Fig.5. Bovine heart showing hypertrophy and dilation of the right chambers, especially the right ventricle (cor pulmonale). 

Histologic examination showed severe diffuse alveolar and interstitial emphysema, hyaline membranes adhered to the alveolar wall, thickening of the interlobular septae with proliferation of type II pneumocytes, and histiocytic, neutrophilic and eosinophilic infiltrate (Fig.6 and 7). In the trachea of the first two necropsied steers, there were severe multifocal submucosal hemorrhages and moderate eosinophilic and lymphocytic infiltrate. The last necropsied animals also presented proliferation of fibrous connective tissue in the interstitial space. Suppurative, chronically active, multifocal-to-coalescent bronchopneumonia was also observed in the animal with pulmonary abscesses.

Fig.6. Bovine lung, with acute pulmonary edema and emphysema with proliferation of type II pneumocytes and formation of hyaline membranes strongly adhered to the alveolar wall. HE, obj.10x. 

Fig.7. Bovine lung with hyaline membranes strongly adhered to the alveolar epithelium (arrows), proliferation of type II pneumocytes, and discrete histiocytic inflammatory infiltrate. HE, obj.20x. 


No viral genomes of BRSV, BVDV, PI3, and BoHV-1 were detected by the PCR technique in any of the samples.


Diagnosis of acute bovine pulmonary emphysema and edema (ABPE) was established based on epidemiology, acute respiratory clinical signs, and macroscopic and microscopic examinations, which were similar to those reported in other studies (Urrutia et al. 1996, Loneragan et al. 2001b, Raviolo et al. 2007, Doster 2010, Wicpolt et al. 2014, Coelho et al. 2017). The disease usually occurs in autumn (Kerr & Linnabary 1989), but this outbreak occurred in winter. Outbreaks of ABPE have also been reported at different times of the year in other South American countries (Urrutia et al. 1996, Raviolo et al. 2007, Wicpolt et al. 2014).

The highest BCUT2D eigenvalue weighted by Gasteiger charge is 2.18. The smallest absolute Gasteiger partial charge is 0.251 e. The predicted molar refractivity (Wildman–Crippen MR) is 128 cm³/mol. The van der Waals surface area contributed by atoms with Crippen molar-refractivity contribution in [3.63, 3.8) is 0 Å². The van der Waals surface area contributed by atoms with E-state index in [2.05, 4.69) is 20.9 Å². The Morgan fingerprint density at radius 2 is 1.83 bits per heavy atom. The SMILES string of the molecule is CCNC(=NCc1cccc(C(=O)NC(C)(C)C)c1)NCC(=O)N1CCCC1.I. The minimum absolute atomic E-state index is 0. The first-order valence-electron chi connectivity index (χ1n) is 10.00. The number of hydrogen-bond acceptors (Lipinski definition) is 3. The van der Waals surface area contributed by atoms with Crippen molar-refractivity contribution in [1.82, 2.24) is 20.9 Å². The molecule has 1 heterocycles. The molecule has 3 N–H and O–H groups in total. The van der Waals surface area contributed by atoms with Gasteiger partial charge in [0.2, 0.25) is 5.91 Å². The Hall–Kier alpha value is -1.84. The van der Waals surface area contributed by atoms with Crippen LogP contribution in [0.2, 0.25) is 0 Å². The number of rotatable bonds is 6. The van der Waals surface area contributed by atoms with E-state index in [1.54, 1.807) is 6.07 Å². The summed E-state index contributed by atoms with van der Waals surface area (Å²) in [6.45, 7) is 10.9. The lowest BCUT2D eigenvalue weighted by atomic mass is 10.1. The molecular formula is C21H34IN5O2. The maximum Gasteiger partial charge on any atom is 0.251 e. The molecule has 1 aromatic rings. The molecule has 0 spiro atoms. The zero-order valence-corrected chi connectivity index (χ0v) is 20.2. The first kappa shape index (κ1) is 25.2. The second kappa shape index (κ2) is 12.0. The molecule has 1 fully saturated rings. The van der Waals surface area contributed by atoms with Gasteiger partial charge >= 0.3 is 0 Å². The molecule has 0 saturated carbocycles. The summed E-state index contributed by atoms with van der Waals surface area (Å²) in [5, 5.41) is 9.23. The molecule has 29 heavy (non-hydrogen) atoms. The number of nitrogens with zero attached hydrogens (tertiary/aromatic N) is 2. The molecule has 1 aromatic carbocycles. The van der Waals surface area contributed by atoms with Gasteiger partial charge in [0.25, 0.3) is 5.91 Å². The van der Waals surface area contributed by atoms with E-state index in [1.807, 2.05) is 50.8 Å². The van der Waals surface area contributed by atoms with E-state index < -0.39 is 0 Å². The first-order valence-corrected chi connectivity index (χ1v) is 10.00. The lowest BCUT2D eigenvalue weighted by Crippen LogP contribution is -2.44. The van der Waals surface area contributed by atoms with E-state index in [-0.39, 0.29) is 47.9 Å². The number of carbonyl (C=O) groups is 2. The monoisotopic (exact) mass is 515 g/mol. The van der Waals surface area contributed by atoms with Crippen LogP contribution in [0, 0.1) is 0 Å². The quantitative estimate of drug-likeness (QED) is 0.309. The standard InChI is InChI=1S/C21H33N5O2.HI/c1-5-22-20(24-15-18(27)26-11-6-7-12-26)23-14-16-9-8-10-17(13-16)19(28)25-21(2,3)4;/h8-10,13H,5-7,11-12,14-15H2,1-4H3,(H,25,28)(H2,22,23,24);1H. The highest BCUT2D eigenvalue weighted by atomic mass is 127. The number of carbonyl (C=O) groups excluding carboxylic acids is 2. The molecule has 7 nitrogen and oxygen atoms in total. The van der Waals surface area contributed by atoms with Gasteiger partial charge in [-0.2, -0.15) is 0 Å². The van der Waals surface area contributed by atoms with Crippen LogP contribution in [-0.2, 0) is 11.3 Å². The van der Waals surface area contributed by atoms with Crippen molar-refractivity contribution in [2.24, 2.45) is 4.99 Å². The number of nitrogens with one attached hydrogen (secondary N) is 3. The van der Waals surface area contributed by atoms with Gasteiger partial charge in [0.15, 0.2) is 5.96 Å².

The respiratory clinical signs of this outbreak, which were like those observed in other countries (Woolums 2015), occurred abruptly approximately four days after pasture change. In Brazil, Wicpolt et al. (2014) described the occurrence of ABPE within 10 days after change in pasture conditions. The disease probably occurs because the rumen microbiota cannot adapt to the metabolism of L-tryptophan when ingested in large amounts (Loneragan et al. 2001a, Wicpolt et al. 2014, Woolums 2015).

In this outbreak, it was possible to observe several phases of the disease. The acute form was evidenced in the first two necropsied animals and presented more severe dyspnea. Other animals developed the chronic form of the disease, which is characterized by cor pulmonale, pulmonary fibrosis, and bronchopneumonia. The latter form has previously been described in some outbreaks of the disease (Woolums 2015, Constable et al. 2017).

Other etiologies that cause acute pulmonary edema and emphysema should be considered for differential diagnosis, including: extrinsic allergic alveolitis; verminotic pneumonias (Kerr & Linnabary 1989, Doster 2010, Constable et al. 2017); intoxications with mould-damaged sweet potato (Medeiros et al. 2001, Fighera et al. 2003, Doster 2010), Perrilla frutescens (Kerr et al. 1986), Zieria arborenses, Brassica spp., and Acremonium lolli; pneumonia caused by toxic gas inhalation (Woolums 2015); and pneumonia attributed to ingestion of wafer meal (Coelho et al. 2017). All these diseases present similar clinical signs and lesions, and differential diagnosis should be performed mainly based on epidemiology.